Madison, WI – Group Health Cooperative of South Central Wisconsin (GHC-SCW) announces the expansion of behavioral health services offered to members with the start of the new GHC Foundations Intensive Outpatient Program (IOP). 

GHC Foundations IOP is a treatment program for the benefit of patients who are either stepping down from higher levels of care or could use more intensive services than outpatient therapy and medication management. This new program will provide individual treatment and group settings to overcome a wide spectrum of behavioral health concerns. 

Program participants will spend time in a group therapy setting, learning and practicing skills while exploring symptoms and experiences in a safe environment. To ensure a comprehensive treatment plan, every participant will meet with an individual therapist and a psychiatrist at least once a week.  

“There is great demand in our community for more resources to treat and manage the serious behavioral health challenges facing many of our family, friends and neighbors,” said Dr. Mark Huth, GHC-SCW President and Chief Executive Officer. “That’s why opening this program up to all local insurance providers was a huge priority for us.”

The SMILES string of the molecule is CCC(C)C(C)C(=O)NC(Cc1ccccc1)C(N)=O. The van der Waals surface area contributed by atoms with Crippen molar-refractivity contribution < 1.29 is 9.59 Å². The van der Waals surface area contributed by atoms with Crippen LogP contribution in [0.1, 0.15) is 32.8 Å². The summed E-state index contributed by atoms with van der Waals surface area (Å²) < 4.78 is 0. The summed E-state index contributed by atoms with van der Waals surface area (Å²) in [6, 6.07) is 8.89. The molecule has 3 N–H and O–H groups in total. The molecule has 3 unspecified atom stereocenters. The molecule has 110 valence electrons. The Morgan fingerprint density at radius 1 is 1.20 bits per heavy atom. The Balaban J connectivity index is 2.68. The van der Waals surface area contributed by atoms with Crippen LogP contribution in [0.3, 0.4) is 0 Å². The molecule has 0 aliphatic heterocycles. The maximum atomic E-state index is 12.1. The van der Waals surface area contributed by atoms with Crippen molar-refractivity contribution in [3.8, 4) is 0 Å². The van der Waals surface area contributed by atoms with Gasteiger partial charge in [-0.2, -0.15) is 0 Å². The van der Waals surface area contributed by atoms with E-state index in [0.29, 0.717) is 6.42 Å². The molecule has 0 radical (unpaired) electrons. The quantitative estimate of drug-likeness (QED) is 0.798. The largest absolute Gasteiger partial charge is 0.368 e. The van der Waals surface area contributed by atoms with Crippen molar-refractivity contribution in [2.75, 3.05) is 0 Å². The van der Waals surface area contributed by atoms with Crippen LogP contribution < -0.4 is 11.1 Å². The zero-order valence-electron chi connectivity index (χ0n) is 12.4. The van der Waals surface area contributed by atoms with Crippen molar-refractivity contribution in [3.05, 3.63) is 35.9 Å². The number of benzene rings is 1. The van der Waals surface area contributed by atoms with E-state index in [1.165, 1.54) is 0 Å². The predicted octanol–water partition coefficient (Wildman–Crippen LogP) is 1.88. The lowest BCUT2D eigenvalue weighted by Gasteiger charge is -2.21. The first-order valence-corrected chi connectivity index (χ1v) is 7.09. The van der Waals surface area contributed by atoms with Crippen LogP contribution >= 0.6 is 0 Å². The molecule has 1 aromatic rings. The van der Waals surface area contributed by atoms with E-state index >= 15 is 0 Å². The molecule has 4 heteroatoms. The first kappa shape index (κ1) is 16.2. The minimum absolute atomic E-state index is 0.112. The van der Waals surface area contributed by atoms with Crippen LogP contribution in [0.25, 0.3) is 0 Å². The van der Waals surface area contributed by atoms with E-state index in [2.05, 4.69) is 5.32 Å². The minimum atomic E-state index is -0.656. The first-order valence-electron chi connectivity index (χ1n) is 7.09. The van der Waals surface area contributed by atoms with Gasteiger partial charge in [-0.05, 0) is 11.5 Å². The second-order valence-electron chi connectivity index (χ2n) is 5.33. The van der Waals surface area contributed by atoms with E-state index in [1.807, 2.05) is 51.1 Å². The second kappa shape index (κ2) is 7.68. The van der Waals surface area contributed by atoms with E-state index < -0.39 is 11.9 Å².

Individuals interested in this program should request that their current treating provider submit a referral.  

Click here to learn more about GHC Foundations Intensive Outpatient Program. 

About GHC-SCW 

Group Health Cooperative of South Central Wisconsin (GHC-SCW) is Wisconsin’s first and Dane County’s only member-owned, non-profit health care cooperative. With more than 75,000 members, the Cooperative serves the greater Dane County area and the South Central Wisconsin region with insurance and clinical services. GHC-SCW is the first health plan in Wisconsin to offer patients a money-back guarantee if they are not satisfied with their experience at a GHC-SCW clinic. GHC-SCW is perennially a national leader for quality. In 2021, GHC-SCW achieved a rating of 4.5 out of 5 among commercial plans; no other health plan in Wisconsin scored higher, according to the National Committee for Quality Assurance (NCQA). To learn more about GHC-SCW, visit 

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